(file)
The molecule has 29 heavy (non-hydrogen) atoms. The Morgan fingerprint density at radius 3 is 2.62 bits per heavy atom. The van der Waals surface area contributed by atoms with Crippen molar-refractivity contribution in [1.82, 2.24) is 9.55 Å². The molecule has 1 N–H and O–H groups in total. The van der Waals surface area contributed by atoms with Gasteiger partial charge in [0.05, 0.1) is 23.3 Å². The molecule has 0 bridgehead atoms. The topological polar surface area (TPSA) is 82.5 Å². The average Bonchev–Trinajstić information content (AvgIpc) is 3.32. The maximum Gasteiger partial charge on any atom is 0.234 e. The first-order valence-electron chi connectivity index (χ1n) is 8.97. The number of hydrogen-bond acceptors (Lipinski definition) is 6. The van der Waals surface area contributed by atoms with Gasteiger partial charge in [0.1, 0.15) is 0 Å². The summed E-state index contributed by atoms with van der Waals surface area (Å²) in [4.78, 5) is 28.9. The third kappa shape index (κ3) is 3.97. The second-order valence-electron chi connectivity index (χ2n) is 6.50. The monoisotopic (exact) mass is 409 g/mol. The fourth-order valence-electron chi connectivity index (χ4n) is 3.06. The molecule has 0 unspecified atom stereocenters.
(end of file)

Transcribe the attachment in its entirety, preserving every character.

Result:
The molecule has 29 heavy (non-hydrogen) atoms. The Morgan fingerprint density at radius 3 is 2.62 bits per heavy atom. The van der Waals surface area contributed by atoms with Crippen molar-refractivity contribution in [1.82, 2.24) is 9.55 Å². The molecule has 1 N–H and O–H groups in total. The van der Waals surface area contributed by atoms with Gasteiger partial charge in [0.05, 0.1) is 23.3 Å². The molecule has 0 bridgehead atoms. The topological polar surface area (TPSA) is 82.5 Å². The average Bonchev–Trinajstić information content (AvgIpc) is 3.32. The maximum Gasteiger partial charge on any atom is 0.234 e. The first-order valence-electron chi connectivity index (χ1n) is 8.97. The number of hydrogen-bond acceptors (Lipinski definition) is 6. The van der Waals surface area contributed by atoms with Gasteiger partial charge in [0.1, 0.15) is 0 Å². The summed E-state index contributed by atoms with van der Waals surface area (Å²) in [4.78, 5) is 28.9. The third kappa shape index (κ3) is 3.97. The second-order valence-electron chi connectivity index (χ2n) is 6.50. The monoisotopic (exact) mass is 409 g/mol. The fourth-order valence-electron chi connectivity index (χ4n) is 3.06. The molecule has 0 unspecified atom stereocenters.